void rtc_tick(struct tm *t);
    rtc.c - Software model of hardware RTC

    #include static int is_leap_year(const int y) { if(y & 3) return 0; // Not divisible by 4 switch(y % 400) { // Divisible by 100, but not by 400 (1900, 2100, 2200, 2300, 2500, 2600) case 100: case 200: case 300: return 0; } return 1; // Divisible by 4 and !(100 and !400) } void rtc_tick(struct tm *t) { static const signed char dim[12][2] = { // Number of days in month for non-leap year and leap year 31, 31, // January 28, 29, // February 31, 31, // March 30, 30, // April 31, 31, // May 30, 30, // June 31, 31, // July 31, 31, // August 30, 30, // September 31, 31, // October 30, 30, // November 31, 31 // December }; // // if(++t->tm_sec > 59) { // Increment seconds, check for overflow t->tm_sec = 0; // Reset seconds if(++t->tm_min > 59) { // Increment minutes, check for overflow t->tm_min = 0; // Reset minutes if(++t->tm_hour > 23) { // Increment hours, check for overflow t->tm_hour = 0; // Reset hours ++t->tm_yday; // Increment day of year if(++t->tm_wday > 6) // Increment day of week, check for overflow t->tm_wday = 0; // Reset day of week // Increment day of month, check for overflow if(++t->tm_mday > dim[t->tm_mon][is_leap_year(t->tm_year + 1900)]) { t->tm_mday = 1; // Reset day of month if(++t->tm_mon > 11) { // Increment month, check for overflow t->tm_mon = 0; // Reset month t->tm_yday = 0; // Reset day of year ++t->tm_year; // Increment year } // - year } // - month } // - day } // - hour } // - minute } //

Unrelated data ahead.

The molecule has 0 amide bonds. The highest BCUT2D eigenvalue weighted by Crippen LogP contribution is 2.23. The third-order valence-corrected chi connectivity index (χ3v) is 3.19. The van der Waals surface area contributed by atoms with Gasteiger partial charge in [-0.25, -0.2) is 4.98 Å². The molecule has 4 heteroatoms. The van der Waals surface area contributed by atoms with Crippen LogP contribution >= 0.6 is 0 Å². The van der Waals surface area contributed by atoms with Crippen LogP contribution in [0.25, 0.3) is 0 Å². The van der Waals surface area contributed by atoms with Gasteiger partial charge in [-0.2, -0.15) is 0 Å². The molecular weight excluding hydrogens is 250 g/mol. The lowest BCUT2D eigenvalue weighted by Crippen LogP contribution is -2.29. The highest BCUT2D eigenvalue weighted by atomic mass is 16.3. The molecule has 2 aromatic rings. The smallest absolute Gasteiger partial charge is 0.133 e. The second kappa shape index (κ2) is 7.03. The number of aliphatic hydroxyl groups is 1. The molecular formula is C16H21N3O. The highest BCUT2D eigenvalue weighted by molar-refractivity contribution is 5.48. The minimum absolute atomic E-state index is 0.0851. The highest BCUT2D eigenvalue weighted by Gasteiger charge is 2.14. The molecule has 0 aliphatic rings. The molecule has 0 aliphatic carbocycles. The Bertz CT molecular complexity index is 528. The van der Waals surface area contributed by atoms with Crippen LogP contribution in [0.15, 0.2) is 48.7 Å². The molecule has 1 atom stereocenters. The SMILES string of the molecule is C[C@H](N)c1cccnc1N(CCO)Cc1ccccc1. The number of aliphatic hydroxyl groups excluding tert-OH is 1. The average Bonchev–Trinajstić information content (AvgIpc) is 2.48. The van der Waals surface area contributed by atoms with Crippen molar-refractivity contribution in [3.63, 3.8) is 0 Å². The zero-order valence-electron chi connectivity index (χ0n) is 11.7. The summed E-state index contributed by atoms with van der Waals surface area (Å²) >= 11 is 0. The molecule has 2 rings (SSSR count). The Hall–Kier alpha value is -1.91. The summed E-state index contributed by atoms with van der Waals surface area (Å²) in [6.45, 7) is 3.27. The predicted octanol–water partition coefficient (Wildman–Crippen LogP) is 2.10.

typedef enum { lcd_command = 0, // Array of one or more commands lcd_data = 1, // Array of one or more bytes of data lcd_data_repeat = 2 // One byte of data repeated } lcd_cmd_type; void lcd_send(const unsigned char *cmd, unsigned len, const lcd_cmd_type type); void lcd_home(void); void lcd_pos(unsigned char x, unsigned char y); void lcd_clear(unsigned char x); void lcd_init(void); void lcd_fill(unsigned x, unsigned y, unsigned w, unsigned h, unsigned char z); void lcd_print(const char *s, unsigned x, unsigned y); void lcd_pd12(unsigned n, unsigned x, unsigned y);